Some features of great materials include meaningful supports for multilingual learners, such as concept building through authentic language use and explicit instruction. These components offer teachers a launching pad from which to tailor a curriculum to a student’s specific needs.
Investing in high-quality curricula can also help save teachers hours and hours spent searching online for unvetted supplements. That time can then be redirected toward focusing on the individual needs of students and motivating them through meaningful engagement about their interests and lives.
EdReports.org, a nonprofit for which I am now an instructional-materials reviewer, is one great starting place to find reviews of comprehensive K–12 math, science, and English/language arts programs with details on how well materials support multilingual learners. Although your local needs will vary, below are four key components of quality to consider when assessing instructional materials:
1. Multiple access points. High-quality curricula should encourage multiple ways to access concepts and include activities that engage students in conversations with their peers. Linguistic scaffolds for multilingual learners also often work well. Visual examples and tools can encourage students to show what they know even as they are developing core language skills.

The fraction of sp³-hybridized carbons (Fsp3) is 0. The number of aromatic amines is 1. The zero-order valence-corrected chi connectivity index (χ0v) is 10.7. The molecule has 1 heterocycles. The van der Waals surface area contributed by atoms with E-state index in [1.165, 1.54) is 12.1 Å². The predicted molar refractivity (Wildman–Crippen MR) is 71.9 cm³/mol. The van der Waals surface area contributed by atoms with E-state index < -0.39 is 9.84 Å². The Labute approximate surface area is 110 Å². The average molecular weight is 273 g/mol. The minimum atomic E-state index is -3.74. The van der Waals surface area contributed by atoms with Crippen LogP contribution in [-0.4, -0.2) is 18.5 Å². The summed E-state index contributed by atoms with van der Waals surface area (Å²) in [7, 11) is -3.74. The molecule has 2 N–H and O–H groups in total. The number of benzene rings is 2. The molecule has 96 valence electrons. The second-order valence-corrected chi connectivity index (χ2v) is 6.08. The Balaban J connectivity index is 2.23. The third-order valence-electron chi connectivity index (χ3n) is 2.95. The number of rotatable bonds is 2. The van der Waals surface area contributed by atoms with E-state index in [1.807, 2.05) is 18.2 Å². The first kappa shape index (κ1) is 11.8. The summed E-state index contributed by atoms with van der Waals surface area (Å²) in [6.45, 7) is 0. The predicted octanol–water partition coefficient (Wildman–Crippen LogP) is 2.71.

2. Strong foundations. Multilingual learners come to school with varied background knowledge, and it may not always be what materials we assume students bring to the table. High-quality materials should provide space for teachers and students to build background knowledge on important topics to support their understanding of texts and ability to absorb and retain information. By providing opportunities to build background knowledge, materials allow for all learners to be successful—not just those who have certain experiences. Guidance for teachers on how to access and validate varied background knowledge is also important.